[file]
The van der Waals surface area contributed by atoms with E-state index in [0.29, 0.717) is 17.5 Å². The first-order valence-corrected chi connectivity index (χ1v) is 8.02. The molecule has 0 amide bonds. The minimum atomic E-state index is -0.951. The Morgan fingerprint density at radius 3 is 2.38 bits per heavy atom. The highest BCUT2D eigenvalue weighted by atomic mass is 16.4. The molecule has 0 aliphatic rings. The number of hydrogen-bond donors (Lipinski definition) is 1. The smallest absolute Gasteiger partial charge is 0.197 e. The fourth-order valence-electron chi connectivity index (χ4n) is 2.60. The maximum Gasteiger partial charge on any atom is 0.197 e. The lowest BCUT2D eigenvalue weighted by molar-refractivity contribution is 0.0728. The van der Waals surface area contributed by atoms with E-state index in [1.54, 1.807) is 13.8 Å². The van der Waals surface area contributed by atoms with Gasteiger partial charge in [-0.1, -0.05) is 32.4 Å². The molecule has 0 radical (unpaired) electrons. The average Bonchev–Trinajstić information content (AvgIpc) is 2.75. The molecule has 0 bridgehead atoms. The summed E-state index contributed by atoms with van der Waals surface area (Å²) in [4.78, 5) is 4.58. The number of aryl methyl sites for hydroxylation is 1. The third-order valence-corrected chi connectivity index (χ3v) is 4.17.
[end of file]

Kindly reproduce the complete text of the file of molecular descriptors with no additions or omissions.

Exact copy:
The van der Waals surface area contributed by atoms with E-state index in [0.29, 0.717) is 17.5 Å². The first-order valence-corrected chi connectivity index (χ1v) is 8.02. The molecule has 0 amide bonds. The minimum atomic E-state index is -0.951. The Morgan fingerprint density at radius 3 is 2.38 bits per heavy atom. The highest BCUT2D eigenvalue weighted by atomic mass is 16.4. The molecule has 0 aliphatic rings. The number of hydrogen-bond donors (Lipinski definition) is 1. The smallest absolute Gasteiger partial charge is 0.197 e. The fourth-order valence-electron chi connectivity index (χ4n) is 2.60. The maximum Gasteiger partial charge on any atom is 0.197 e. The lowest BCUT2D eigenvalue weighted by molar-refractivity contribution is 0.0728. The van der Waals surface area contributed by atoms with E-state index in [1.54, 1.807) is 13.8 Å². The van der Waals surface area contributed by atoms with Gasteiger partial charge in [-0.1, -0.05) is 32.4 Å². The molecule has 0 radical (unpaired) electrons. The average Bonchev–Trinajstić information content (AvgIpc) is 2.75. The molecule has 0 bridgehead atoms. The summed E-state index contributed by atoms with van der Waals surface area (Å²) in [4.78, 5) is 4.58. The number of aryl methyl sites for hydroxylation is 1. The third-order valence-corrected chi connectivity index (χ3v) is 4.17.